Global smartphone connection expands, India records 111M
Mobile connections have grown aggressively over the last decade and out of the large number of them, smartphone connections account for over two billion, or two out in three mobile connections, according to GSMA. This number is expected to expand three-fold by 2020, with smartphone connections reaching six billion or two-thirds of the worldwide total of nine billion mobile connections by that time—driven by factors including price erosion and the rise of sub-$50 smartphones.
Currently, Asia Pacific is responsible for about half of global smartphone connections, even though smartphone penetration in the region is currently calculated at below 40 per cent. India ranked fourth with 111 million smartphone connections, with Indonesia following closely with about 95 million. China claimed the lead with over 629 million smartphone connections.
Top ten global smartphone markets, second quarter of 2014. Source: GSMA Intelligence
The developing world overtook the developed world in terms of smartphone connections in 2011 and today accounts for two in every three smartphones on the planet, reported GSMA. It is predicted that by 2020, four out of every five smartphone connections worldwide will come from the developing world.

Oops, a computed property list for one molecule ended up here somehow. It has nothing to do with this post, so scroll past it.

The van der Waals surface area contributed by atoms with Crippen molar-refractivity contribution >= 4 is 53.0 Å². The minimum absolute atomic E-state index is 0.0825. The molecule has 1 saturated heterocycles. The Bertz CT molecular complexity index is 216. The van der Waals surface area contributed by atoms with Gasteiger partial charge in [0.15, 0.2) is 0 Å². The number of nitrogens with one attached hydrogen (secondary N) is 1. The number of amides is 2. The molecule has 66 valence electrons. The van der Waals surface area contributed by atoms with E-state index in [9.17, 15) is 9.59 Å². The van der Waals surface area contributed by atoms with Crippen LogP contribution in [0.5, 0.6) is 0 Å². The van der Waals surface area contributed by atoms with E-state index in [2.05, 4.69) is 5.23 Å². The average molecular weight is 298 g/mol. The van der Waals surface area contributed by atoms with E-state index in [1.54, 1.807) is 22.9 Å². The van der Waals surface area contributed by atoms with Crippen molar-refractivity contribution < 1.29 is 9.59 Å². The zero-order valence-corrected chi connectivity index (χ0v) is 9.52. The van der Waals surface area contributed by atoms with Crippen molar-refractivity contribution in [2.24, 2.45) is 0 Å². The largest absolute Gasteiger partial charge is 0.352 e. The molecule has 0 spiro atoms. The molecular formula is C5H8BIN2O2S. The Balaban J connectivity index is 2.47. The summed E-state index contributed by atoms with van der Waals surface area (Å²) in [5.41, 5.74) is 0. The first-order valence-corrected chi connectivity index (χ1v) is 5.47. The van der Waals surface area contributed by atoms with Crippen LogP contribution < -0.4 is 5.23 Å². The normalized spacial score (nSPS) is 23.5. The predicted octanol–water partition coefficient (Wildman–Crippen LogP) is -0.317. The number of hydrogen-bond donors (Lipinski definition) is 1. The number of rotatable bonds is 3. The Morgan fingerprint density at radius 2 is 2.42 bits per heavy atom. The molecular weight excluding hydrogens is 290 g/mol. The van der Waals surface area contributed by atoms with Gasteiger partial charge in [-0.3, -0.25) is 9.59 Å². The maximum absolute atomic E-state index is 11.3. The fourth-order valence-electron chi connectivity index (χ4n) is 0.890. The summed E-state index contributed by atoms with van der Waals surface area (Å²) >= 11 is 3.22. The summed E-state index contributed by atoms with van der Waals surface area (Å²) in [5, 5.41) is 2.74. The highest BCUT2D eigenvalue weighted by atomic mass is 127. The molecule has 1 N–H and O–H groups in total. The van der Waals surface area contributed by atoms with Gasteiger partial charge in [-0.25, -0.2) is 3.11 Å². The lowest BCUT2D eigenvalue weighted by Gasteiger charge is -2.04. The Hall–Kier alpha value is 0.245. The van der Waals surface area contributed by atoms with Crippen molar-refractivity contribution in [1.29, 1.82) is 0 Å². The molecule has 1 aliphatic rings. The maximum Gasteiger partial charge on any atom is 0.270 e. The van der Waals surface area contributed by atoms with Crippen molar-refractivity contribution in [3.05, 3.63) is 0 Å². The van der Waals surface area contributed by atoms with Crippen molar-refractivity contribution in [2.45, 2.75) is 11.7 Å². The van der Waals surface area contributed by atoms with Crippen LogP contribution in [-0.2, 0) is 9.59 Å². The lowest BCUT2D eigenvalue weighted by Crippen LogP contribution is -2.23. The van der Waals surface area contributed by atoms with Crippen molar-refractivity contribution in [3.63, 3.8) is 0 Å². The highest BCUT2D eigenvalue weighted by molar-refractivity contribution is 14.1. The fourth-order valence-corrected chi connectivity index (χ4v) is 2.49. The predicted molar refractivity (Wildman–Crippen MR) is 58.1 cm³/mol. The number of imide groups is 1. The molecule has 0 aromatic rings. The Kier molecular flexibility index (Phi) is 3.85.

"The smartphone has sparked a wave of global innovation that has brought new services to millions and efficiencies to businesses of every type," said Hyunmi Yang, Chief Strategy Officer at the GSMA. "As the study...shows, smartphones will be the driving force of mobile industry growth over the next six years, with one billion new smartphone connections expected over the next 18 months alone.
In many developed markets, smartphone penetration is approaching the 70 to 80 per cent 'ceiling' at which growth tends to slow. According to the report, smartphone adoption is forecast to reach 75 per cent in Europe and North America by 2020. Smartphone growth in these two regions has slowed in recent years; smartphone connections grew by 35 per cent in North America and by 39 per cent in Europe between 2010 and 2013, compared to growth rates of over 80 per cent during the period in Asia Pacific and Latin America.
There are a number of factors driving smartphone smartphone adoption in the developing world. First is the rapid erosion of the Average Selling Price (ASP) of smartphones, accelerating user migration from basic and feature phones. First time users steer clear of high-end models, creating demand for inexpensive smartphones—paving the way for the rise of sub-$200, and reality of sub-$50 smartphones.
Also, in developing countries, higher smartphone adoption means improved mobile broadband connections, and this fuels the availability of data tariffs tailored for cost-conscious prepaid consumers. The top five countries worldwide with the highest smartphone adoption rates today (as a percentage of total connections) are Qatar, the UAE, Finland, South Korea and Norway.
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